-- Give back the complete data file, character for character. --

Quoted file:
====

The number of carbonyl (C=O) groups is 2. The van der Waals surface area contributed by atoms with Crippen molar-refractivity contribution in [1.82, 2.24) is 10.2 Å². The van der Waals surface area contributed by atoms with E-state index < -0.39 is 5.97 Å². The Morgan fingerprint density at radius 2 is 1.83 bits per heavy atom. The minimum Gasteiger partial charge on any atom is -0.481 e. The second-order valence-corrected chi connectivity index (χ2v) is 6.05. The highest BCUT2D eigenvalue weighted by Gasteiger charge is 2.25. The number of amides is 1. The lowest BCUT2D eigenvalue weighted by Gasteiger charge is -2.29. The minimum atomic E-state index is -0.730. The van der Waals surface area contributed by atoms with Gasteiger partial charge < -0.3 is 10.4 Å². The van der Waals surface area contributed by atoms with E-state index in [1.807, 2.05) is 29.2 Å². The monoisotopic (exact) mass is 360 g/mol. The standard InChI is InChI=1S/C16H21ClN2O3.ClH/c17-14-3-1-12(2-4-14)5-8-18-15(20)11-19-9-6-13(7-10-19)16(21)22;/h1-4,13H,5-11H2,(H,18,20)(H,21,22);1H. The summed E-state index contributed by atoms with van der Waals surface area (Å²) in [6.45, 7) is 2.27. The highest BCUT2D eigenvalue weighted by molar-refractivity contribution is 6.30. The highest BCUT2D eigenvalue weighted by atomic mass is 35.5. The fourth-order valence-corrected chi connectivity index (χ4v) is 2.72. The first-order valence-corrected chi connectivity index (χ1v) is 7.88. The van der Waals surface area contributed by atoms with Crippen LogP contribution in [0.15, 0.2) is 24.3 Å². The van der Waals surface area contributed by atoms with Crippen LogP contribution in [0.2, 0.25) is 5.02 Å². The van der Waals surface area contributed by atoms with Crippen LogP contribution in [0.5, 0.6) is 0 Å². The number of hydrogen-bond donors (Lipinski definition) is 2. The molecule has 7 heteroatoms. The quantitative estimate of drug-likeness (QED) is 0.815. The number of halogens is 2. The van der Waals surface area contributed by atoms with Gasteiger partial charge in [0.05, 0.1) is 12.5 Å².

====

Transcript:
The number of carbonyl (C=O) groups is 2. The van der Waals surface area contributed by atoms with Crippen molar-refractivity contribution in [1.82, 2.24) is 10.2 Å². The van der Waals surface area contributed by atoms with E-state index < -0.39 is 5.97 Å². The Morgan fingerprint density at radius 2 is 1.83 bits per heavy atom. The minimum Gasteiger partial charge on any atom is -0.481 e. The second-order valence-corrected chi connectivity index (χ2v) is 6.05. The highest BCUT2D eigenvalue weighted by Gasteiger charge is 2.25. The number of amides is 1. The lowest BCUT2D eigenvalue weighted by Gasteiger charge is -2.29. The minimum atomic E-state index is -0.730. The van der Waals surface area contributed by atoms with Gasteiger partial charge < -0.3 is 10.4 Å². The van der Waals surface area contributed by atoms with E-state index in [1.807, 2.05) is 29.2 Å². The monoisotopic (exact) mass is 360 g/mol. The standard InChI is InChI=1S/C16H21ClN2O3.ClH/c17-14-3-1-12(2-4-14)5-8-18-15(20)11-19-9-6-13(7-10-19)16(21)22;/h1-4,13H,5-11H2,(H,18,20)(H,21,22);1H. The summed E-state index contributed by atoms with van der Waals surface area (Å²) in [6.45, 7) is 2.27. The highest BCUT2D eigenvalue weighted by molar-refractivity contribution is 6.30. The highest BCUT2D eigenvalue weighted by atomic mass is 35.5. The fourth-order valence-corrected chi connectivity index (χ4v) is 2.72. The first-order valence-corrected chi connectivity index (χ1v) is 7.88. The van der Waals surface area contributed by atoms with Crippen LogP contribution in [0.15, 0.2) is 24.3 Å². The van der Waals surface area contributed by atoms with Crippen LogP contribution in [0.2, 0.25) is 5.02 Å². The van der Waals surface area contributed by atoms with Crippen LogP contribution in [0.5, 0.6) is 0 Å². The number of hydrogen-bond donors (Lipinski definition) is 2. The molecule has 7 heteroatoms. The quantitative estimate of drug-likeness (QED) is 0.815. The number of halogens is 2. The van der Waals surface area contributed by atoms with Gasteiger partial charge in [0.05, 0.1) is 12.5 Å².